The east side of the boiler shop sported a platform with a control booth and heavy machine mounts. Note the door that replaces the lower section of stairs for explorers.
This is one of the more private rooms in the old section of the hospital. It likely only accommodated one patient.
Pozo Mine, the most menacing mine building I’ve ever seen. Black and white film, shot with the Fuji GX680, a beast of a camera.
Looking out of the boarded windows in the Great Western Sugar office.
An observation room, possibly for children, has drapes around a 2-way mirror. You know, to dress up the fact that someone could be watching anonymously on the other side.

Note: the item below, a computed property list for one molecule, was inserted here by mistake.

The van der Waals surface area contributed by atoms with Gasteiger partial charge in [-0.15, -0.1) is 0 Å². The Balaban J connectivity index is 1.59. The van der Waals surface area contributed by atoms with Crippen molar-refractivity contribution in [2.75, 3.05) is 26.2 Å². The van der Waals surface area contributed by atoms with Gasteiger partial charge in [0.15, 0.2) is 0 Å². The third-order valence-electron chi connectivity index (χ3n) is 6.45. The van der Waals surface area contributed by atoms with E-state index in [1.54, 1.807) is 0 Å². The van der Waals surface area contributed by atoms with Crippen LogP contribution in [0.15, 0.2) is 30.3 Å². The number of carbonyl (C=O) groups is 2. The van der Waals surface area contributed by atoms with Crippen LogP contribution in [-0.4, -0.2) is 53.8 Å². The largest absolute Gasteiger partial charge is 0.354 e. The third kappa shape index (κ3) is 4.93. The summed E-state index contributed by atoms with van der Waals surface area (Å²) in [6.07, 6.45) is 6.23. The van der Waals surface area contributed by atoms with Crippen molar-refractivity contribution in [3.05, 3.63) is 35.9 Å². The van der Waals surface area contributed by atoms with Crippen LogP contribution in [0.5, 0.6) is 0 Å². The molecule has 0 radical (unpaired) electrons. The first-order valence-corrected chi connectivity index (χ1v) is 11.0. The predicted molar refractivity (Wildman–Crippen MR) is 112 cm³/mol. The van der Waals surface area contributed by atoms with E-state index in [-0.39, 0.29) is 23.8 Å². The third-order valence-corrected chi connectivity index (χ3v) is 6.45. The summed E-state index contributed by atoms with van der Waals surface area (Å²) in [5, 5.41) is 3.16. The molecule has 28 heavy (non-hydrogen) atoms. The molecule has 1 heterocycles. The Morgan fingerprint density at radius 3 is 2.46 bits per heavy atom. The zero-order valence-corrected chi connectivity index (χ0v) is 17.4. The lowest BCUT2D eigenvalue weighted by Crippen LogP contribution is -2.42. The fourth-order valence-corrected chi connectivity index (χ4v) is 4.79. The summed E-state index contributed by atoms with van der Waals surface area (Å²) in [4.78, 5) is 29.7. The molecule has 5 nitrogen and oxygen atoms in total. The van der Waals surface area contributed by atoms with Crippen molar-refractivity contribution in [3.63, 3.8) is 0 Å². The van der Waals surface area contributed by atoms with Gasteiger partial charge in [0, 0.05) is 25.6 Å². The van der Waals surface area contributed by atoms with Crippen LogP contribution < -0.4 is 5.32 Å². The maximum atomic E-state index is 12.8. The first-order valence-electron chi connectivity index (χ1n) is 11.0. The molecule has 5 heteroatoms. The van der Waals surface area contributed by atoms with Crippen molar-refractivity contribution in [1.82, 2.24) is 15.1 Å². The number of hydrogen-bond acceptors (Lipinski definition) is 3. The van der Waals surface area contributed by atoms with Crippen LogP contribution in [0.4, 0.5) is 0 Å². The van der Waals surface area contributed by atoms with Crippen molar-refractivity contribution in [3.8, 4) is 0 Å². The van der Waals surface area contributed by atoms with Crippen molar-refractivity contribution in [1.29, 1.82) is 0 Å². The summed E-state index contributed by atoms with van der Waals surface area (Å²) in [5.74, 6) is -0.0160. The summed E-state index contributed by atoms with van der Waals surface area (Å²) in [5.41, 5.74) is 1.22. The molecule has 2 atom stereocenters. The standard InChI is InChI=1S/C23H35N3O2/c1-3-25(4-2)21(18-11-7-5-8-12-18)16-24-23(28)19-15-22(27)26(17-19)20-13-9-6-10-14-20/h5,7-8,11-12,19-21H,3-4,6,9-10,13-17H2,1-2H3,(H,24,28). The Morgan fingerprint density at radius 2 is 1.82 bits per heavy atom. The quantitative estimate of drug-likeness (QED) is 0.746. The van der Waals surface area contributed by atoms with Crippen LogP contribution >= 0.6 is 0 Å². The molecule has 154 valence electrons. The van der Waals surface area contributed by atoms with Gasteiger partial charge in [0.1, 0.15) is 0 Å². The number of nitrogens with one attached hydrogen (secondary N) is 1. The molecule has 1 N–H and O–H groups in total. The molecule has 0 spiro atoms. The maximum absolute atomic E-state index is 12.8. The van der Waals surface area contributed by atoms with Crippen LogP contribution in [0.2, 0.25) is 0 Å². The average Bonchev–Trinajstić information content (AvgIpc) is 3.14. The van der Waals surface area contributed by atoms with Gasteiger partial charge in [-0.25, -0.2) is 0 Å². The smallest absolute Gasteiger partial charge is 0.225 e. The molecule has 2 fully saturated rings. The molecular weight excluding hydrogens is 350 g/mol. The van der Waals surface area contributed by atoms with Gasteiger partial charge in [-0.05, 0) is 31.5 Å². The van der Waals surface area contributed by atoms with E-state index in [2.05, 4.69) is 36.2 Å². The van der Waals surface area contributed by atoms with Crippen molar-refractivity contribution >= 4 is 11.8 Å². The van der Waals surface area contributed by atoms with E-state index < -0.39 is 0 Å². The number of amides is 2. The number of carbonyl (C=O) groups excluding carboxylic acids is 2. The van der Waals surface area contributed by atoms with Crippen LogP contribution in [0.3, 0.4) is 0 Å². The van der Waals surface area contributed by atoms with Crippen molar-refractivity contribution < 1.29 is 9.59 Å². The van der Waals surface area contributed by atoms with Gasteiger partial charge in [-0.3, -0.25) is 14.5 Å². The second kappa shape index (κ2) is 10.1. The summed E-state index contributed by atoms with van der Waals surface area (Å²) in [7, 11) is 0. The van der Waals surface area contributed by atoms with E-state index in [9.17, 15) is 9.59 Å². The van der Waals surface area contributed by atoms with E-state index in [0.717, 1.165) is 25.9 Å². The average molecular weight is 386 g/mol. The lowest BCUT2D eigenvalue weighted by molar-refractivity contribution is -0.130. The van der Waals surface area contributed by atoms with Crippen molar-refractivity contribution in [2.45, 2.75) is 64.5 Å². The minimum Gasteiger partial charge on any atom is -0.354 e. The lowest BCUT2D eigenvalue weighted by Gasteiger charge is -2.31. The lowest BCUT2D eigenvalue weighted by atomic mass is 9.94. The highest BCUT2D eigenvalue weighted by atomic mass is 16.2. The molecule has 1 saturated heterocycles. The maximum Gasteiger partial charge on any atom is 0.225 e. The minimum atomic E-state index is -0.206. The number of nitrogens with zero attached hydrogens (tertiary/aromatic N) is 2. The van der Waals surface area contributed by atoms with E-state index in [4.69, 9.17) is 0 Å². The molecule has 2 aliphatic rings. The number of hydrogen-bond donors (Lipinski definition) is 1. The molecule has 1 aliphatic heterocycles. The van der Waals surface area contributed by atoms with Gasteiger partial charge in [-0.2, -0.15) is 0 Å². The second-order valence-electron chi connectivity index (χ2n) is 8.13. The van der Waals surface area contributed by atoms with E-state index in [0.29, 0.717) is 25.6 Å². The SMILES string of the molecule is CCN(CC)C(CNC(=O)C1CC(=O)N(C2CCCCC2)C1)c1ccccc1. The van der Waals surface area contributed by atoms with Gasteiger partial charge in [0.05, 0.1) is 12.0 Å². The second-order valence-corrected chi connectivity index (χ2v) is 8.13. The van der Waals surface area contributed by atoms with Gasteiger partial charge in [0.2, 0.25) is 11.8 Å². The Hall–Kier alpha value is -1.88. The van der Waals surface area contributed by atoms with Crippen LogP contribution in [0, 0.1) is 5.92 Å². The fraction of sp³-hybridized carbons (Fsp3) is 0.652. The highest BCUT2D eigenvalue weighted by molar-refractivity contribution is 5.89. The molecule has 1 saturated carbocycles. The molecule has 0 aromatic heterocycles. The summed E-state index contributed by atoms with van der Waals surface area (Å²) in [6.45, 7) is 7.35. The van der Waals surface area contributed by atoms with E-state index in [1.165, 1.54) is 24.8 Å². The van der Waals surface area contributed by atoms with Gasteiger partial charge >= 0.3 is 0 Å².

The water tower no doubt made good scrap after it hit the ground.
Like a grave marker, a single post remembers where Dock 3 stood on the bay.
This room on the top floor of one of the oldest buildings has seemingly not changed since it was adapted for employee use. Some sections of the hospital were adapted for staff to live in. Paying Patient Ward–where capable patients were separated from wards of the state.
ADM-Delmar #1- Maintainance Department. The stainless steel bits are part of the grain dryer added in the 1940s. The workhouse itself (the larger tower) was a dedicated Cleaning House, meaning that grain passed through both these buildings to be rid of dust, dirt and extra moisture before storage. In the foreground is the old ADM locker room and pipe department.